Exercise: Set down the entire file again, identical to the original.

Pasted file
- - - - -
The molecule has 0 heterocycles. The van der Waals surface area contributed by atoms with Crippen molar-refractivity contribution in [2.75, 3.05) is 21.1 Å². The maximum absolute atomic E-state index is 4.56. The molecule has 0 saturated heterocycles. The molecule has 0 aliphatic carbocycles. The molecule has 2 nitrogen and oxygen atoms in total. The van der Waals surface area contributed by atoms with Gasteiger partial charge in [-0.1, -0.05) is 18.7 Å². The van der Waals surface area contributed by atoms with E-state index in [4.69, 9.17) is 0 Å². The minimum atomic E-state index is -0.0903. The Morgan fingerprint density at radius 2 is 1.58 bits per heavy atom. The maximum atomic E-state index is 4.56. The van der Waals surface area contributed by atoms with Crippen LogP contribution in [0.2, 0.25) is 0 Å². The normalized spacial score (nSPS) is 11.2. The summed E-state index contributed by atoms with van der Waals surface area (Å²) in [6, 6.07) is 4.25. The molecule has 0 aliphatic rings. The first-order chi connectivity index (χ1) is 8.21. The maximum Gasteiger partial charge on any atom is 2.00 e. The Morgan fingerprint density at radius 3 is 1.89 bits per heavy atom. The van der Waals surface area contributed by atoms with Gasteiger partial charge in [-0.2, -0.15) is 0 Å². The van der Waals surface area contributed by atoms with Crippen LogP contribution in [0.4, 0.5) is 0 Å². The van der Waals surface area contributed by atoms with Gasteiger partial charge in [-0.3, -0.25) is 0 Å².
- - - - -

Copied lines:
The molecule has 0 heterocycles. The van der Waals surface area contributed by atoms with Crippen molar-refractivity contribution in [2.75, 3.05) is 21.1 Å². The maximum absolute atomic E-state index is 4.56. The molecule has 0 saturated heterocycles. The molecule has 0 aliphatic carbocycles. The molecule has 2 nitrogen and oxygen atoms in total. The van der Waals surface area contributed by atoms with Gasteiger partial charge in [-0.1, -0.05) is 18.7 Å². The van der Waals surface area contributed by atoms with E-state index in [4.69, 9.17) is 0 Å². The minimum atomic E-state index is -0.0903. The Morgan fingerprint density at radius 2 is 1.58 bits per heavy atom. The maximum atomic E-state index is 4.56. The van der Waals surface area contributed by atoms with Crippen LogP contribution in [0.2, 0.25) is 0 Å². The normalized spacial score (nSPS) is 11.2. The summed E-state index contributed by atoms with van der Waals surface area (Å²) in [6, 6.07) is 4.25. The molecule has 0 aliphatic rings. The first-order chi connectivity index (χ1) is 8.21. The maximum Gasteiger partial charge on any atom is 2.00 e. The Morgan fingerprint density at radius 3 is 1.89 bits per heavy atom. The van der Waals surface area contributed by atoms with Gasteiger partial charge in [-0.2, -0.15) is 0 Å². The van der Waals surface area contributed by atoms with Crippen LogP contribution in [0.4, 0.5) is 0 Å². The van der Waals surface area contributed by atoms with Gasteiger partial charge in [-0.3, -0.25) is 0 Å².